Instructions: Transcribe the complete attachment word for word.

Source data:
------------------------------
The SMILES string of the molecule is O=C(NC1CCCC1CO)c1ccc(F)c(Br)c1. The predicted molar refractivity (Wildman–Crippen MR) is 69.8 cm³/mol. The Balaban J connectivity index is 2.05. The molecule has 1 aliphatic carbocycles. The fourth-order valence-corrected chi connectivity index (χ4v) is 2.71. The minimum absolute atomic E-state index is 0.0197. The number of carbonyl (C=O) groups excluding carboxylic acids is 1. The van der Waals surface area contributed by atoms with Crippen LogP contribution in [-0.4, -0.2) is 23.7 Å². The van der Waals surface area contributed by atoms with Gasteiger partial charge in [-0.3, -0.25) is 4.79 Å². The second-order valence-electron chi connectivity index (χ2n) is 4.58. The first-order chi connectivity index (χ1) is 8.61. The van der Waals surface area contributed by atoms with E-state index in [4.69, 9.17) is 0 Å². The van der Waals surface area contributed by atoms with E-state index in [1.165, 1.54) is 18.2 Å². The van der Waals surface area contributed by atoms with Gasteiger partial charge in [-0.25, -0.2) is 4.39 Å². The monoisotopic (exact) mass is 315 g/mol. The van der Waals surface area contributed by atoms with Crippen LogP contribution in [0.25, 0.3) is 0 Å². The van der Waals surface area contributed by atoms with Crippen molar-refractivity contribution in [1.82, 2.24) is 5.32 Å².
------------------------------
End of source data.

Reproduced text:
The SMILES string of the molecule is O=C(NC1CCCC1CO)c1ccc(F)c(Br)c1. The predicted molar refractivity (Wildman–Crippen MR) is 69.8 cm³/mol. The Balaban J connectivity index is 2.05. The molecule has 1 aliphatic carbocycles. The fourth-order valence-corrected chi connectivity index (χ4v) is 2.71. The minimum absolute atomic E-state index is 0.0197. The number of carbonyl (C=O) groups excluding carboxylic acids is 1. The van der Waals surface area contributed by atoms with Crippen LogP contribution in [-0.4, -0.2) is 23.7 Å². The van der Waals surface area contributed by atoms with Gasteiger partial charge in [-0.3, -0.25) is 4.79 Å². The second-order valence-electron chi connectivity index (χ2n) is 4.58. The first-order chi connectivity index (χ1) is 8.61. The van der Waals surface area contributed by atoms with E-state index in [4.69, 9.17) is 0 Å². The van der Waals surface area contributed by atoms with E-state index in [1.165, 1.54) is 18.2 Å². The van der Waals surface area contributed by atoms with Gasteiger partial charge in [-0.25, -0.2) is 4.39 Å². The monoisotopic (exact) mass is 315 g/mol. The van der Waals surface area contributed by atoms with Crippen LogP contribution in [0.25, 0.3) is 0 Å². The van der Waals surface area contributed by atoms with Crippen molar-refractivity contribution in [1.82, 2.24) is 5.32 Å².